Dr Oz Is Taking Back His Name
Have you been duped by a marketing scam using Dr Oz’s name? Dr Oz learned how easy it is for unscrupulous companies and marketers to mislead you and take your money. Next, he wanted to talk with his audience. Everyone in the audience said they had seen ads using Dr Oz’s name or picture online.
Jessica told Dr Oz that she got emails on her phone selling beauty products. She showed him the ads, and he was appalled by the implications of this for his loyal viewers. He said if it’s confusing him, he knows it must be confusing viewers as well.
Dr Oz said a quick web search turned up thousands of unauthorized Dr Oz products made him realize he needed to take action. He reached out to some leading websites to find out why they were letting this happen to their users.
Dr Oz: Facebook & Amazon Scams
The Dr Oz Show’s legal team reported infringing users to Facebook and Amazon, and contacted the companies by phone directly to follow up. Here is what the companies had to say.
[We] have already asked our team to search for fake accounts and pages that may be using the Dr Oz name and we will make sure that these pages are escalated accordingly. Facebook respects the intellectual property rights of others and is committed to helping third parties, including Dr Oz, protect their rights.
The items to which you refer were posted by third party merchants without prior review by Amazon.com. Please be advised that we are in the process of removing the items you identified.
Dr Oz said one more time that he doesn’t endorse any products, so if you see him on eBay, Facebook, or Amazon, you’re being misled.
Dr Oz: How To Report Dr Oz Scams
Dr Oz talked with Sree about what else he can do to stop the misuse of his name. Sree said consumers should go through the site’s process to report a problem. Take note of the website address and send it to Facebook, Amazon, or another website to prevent fraudulent products.
Doctor Oz: How Retail Stores Are Ripping You Off
This problem is happening online, but it’s also going on in retail stores around the country. Dr Oz met Lori, an audience member who is trying to manage her health. She said she has seen supplements and countless other products with Dr Oz’s name and face on them. She has bought many products, and she even brought in a photo of a Dr Oz display in her local store. Lori admitted she hasn’t vetted the products she buys to see if Dr Oz has discussed them.
Dr Oz said he could tell she was being genuine, and she has been misled. Many other audience members said they have seen Dr Oz ads in person.
Dr Oz: Store Owner Uses Dr Oz Photos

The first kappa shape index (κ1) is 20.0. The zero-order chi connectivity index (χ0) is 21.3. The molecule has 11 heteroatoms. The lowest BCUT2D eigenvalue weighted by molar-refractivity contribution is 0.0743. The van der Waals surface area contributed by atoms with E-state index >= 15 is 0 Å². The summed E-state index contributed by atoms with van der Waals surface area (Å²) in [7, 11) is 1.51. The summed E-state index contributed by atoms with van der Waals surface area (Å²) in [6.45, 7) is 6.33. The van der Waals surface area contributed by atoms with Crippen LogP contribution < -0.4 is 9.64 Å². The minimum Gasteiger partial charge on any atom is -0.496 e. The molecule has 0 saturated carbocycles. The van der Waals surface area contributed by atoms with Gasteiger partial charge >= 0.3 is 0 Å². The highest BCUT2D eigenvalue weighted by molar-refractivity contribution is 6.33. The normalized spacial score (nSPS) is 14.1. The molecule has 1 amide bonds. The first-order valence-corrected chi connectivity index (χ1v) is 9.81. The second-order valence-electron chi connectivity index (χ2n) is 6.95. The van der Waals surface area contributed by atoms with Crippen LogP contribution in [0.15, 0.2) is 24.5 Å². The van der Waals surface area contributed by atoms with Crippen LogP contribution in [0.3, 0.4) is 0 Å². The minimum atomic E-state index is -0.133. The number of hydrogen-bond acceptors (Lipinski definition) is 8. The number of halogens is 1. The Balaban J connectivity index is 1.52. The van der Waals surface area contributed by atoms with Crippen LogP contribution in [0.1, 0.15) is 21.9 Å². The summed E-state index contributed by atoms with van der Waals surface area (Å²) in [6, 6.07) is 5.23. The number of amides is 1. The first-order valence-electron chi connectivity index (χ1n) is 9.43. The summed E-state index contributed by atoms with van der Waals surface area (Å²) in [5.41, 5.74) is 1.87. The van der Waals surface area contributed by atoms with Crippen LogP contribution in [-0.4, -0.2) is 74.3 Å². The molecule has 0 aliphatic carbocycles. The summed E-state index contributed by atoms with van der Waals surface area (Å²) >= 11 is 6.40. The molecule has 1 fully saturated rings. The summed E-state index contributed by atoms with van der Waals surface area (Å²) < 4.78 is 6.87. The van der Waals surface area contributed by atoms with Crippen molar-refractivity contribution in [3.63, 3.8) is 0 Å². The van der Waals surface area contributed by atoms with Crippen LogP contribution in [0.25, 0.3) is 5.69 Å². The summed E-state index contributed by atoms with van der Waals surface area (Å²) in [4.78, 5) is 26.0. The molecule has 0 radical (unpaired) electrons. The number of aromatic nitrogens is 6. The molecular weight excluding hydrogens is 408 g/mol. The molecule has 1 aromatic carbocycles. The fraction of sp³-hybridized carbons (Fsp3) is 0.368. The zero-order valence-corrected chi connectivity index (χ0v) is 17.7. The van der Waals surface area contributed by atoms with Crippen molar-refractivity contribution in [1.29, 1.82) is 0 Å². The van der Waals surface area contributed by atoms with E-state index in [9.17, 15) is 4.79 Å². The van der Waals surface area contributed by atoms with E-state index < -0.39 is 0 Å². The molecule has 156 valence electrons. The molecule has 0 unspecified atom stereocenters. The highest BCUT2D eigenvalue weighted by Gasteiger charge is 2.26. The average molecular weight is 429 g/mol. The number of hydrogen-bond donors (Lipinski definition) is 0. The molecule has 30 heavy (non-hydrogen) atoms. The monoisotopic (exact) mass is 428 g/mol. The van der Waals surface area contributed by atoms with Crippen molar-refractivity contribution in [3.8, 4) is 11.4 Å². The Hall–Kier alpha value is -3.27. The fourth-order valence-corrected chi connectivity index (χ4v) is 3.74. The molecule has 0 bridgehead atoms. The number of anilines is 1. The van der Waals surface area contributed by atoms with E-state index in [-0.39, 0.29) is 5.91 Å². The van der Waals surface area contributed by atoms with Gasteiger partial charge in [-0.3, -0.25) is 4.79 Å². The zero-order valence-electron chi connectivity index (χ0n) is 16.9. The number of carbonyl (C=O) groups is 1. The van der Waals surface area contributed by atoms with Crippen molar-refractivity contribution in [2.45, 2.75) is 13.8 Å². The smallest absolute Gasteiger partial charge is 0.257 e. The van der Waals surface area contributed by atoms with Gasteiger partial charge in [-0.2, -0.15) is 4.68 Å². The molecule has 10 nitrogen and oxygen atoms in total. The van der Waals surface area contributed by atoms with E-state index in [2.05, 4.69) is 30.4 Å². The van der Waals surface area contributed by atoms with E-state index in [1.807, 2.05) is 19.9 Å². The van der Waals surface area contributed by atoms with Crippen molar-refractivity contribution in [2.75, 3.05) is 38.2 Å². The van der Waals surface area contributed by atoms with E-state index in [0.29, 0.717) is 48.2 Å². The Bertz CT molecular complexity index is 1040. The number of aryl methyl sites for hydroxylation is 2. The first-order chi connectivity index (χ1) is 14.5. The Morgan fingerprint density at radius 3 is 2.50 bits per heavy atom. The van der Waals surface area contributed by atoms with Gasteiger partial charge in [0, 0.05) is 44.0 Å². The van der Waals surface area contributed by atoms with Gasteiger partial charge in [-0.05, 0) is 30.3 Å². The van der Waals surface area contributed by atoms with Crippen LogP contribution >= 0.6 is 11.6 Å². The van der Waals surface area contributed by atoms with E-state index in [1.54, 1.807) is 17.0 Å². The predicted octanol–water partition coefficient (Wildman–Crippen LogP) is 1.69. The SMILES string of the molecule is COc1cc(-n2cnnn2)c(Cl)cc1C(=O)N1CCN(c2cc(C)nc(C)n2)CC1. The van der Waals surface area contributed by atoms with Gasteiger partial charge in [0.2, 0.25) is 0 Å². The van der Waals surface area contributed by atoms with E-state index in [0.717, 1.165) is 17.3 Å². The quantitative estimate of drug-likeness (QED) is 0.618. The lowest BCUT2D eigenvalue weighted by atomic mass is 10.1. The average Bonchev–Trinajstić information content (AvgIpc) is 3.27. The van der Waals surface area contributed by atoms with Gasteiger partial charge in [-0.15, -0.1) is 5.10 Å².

Mike, a store owner, bravely agreed to come on the show and explain why stores use this sales tactic. He said that customers watch the show and come in to ask about the products they’ve seen.
He said that he and his staff use the Dr Oz website to help consumers find the products they are looking for.
“We only deal with reputable companies that carry the exact thing that you recommend from your site and your show, and that’s what we recommend to our customers,” Mike said. “We’re trying to promote your show and help the customers get healthy with the recommendations that you make.”
Dr Oz: How To Find Dr Oz Recommended Products
That sounds quite reasonable, actually, but I’m sure not every store owner is that scrupulous. Mike admitted that there are some bad apples, but stood firm that his store does the right thing.
Dr Oz wanted to talk about the overall marketplace, and Mike agreed that there is plenty of opportunity for abuse. Mike said he tells customers to consult with their own doctors as well, and said they rely on Dr Oz’s official website to back up his advice and suggestions.
Mike said they even promote the website to his customers. Dr Oz said you have to be careful about what you buy, because some products could be ineffective and dangerous.
Oz Watch: Help Dr Oz Prevent Scams
This year, Dr Oz has a new policy on products featured in his talk show and on his website. He has decided to no longer use brand name products. In cases where products are sponsored, he vowed to personally do the research before recommending them.
“This trust that you put in me is sacred,” he said.
Dr Oz said he is starting Oz Watch, an initiative on his official website to help viewers and consumers report scams using his name and image. Dr Oz showed the homepage of his website (which is crazy because it’s already outdated; he launched a redesign last week, so this is sure to confuse people) so you know what to look for when shopping for products.
What do you think about the Dr Oz scams that are out there? Have they ever affected you?